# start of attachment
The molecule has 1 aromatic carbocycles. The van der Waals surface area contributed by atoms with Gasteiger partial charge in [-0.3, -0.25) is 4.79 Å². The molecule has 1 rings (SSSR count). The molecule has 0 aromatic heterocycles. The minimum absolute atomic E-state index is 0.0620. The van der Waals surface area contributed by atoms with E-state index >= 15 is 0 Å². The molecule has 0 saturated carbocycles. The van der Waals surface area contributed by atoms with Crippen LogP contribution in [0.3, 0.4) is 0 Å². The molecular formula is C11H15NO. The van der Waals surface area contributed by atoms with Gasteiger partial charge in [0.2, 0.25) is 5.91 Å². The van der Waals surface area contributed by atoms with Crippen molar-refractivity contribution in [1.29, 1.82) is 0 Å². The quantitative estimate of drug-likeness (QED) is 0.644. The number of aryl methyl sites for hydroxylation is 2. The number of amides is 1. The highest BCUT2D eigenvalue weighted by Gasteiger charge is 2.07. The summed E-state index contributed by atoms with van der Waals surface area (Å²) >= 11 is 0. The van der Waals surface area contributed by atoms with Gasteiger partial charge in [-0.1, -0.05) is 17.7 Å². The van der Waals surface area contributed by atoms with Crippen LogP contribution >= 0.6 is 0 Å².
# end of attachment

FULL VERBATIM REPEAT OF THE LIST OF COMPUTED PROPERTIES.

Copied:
The molecule has 1 aromatic carbocycles. The van der Waals surface area contributed by atoms with Gasteiger partial charge in [-0.3, -0.25) is 4.79 Å². The molecule has 1 rings (SSSR count). The molecule has 0 aromatic heterocycles. The minimum absolute atomic E-state index is 0.0620. The van der Waals surface area contributed by atoms with E-state index >= 15 is 0 Å². The molecule has 0 saturated carbocycles. The van der Waals surface area contributed by atoms with Crippen LogP contribution in [0.3, 0.4) is 0 Å². The molecular formula is C11H15NO. The van der Waals surface area contributed by atoms with Gasteiger partial charge in [0.2, 0.25) is 5.91 Å². The van der Waals surface area contributed by atoms with Crippen molar-refractivity contribution in [1.29, 1.82) is 0 Å². The quantitative estimate of drug-likeness (QED) is 0.644. The number of aryl methyl sites for hydroxylation is 2. The number of amides is 1. The highest BCUT2D eigenvalue weighted by Gasteiger charge is 2.07. The summed E-state index contributed by atoms with van der Waals surface area (Å²) >= 11 is 0. The van der Waals surface area contributed by atoms with Gasteiger partial charge in [-0.1, -0.05) is 17.7 Å². The van der Waals surface area contributed by atoms with Crippen LogP contribution >= 0.6 is 0 Å².